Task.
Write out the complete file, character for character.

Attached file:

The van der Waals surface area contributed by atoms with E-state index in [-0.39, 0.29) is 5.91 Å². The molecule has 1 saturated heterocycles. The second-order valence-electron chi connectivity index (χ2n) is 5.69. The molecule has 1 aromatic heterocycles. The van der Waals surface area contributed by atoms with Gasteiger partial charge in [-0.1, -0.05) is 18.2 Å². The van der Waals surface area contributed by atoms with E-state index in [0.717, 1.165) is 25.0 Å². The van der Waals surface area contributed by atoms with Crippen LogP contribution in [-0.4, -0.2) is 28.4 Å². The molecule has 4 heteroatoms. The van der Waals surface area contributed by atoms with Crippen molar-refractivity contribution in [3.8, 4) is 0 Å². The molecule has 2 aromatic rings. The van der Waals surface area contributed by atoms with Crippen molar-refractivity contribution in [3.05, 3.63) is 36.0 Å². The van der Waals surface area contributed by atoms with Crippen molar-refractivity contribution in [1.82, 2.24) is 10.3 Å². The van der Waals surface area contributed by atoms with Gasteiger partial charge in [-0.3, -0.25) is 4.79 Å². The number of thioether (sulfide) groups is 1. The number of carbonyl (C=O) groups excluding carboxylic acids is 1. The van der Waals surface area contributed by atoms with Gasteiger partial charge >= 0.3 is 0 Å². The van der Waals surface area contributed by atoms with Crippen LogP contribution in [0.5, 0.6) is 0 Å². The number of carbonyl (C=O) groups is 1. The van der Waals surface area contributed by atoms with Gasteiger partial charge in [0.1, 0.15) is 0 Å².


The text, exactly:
The van der Waals surface area contributed by atoms with E-state index in [-0.39, 0.29) is 5.91 Å². The molecule has 1 saturated heterocycles. The second-order valence-electron chi connectivity index (χ2n) is 5.69. The molecule has 1 aromatic heterocycles. The van der Waals surface area contributed by atoms with Gasteiger partial charge in [-0.1, -0.05) is 18.2 Å². The van der Waals surface area contributed by atoms with E-state index in [0.717, 1.165) is 25.0 Å². The van der Waals surface area contributed by atoms with Crippen LogP contribution in [-0.4, -0.2) is 28.4 Å². The molecule has 4 heteroatoms. The van der Waals surface area contributed by atoms with Crippen molar-refractivity contribution in [3.8, 4) is 0 Å². The molecule has 2 aromatic rings. The van der Waals surface area contributed by atoms with Crippen molar-refractivity contribution in [3.05, 3.63) is 36.0 Å². The van der Waals surface area contributed by atoms with Crippen molar-refractivity contribution in [1.82, 2.24) is 10.3 Å². The van der Waals surface area contributed by atoms with Gasteiger partial charge in [-0.3, -0.25) is 4.79 Å². The number of thioether (sulfide) groups is 1. The number of carbonyl (C=O) groups excluding carboxylic acids is 1. The van der Waals surface area contributed by atoms with Gasteiger partial charge >= 0.3 is 0 Å². The van der Waals surface area contributed by atoms with Crippen LogP contribution in [0.5, 0.6) is 0 Å². The number of carbonyl (C=O) groups is 1. The van der Waals surface area contributed by atoms with Gasteiger partial charge in [0.1, 0.15) is 0 Å².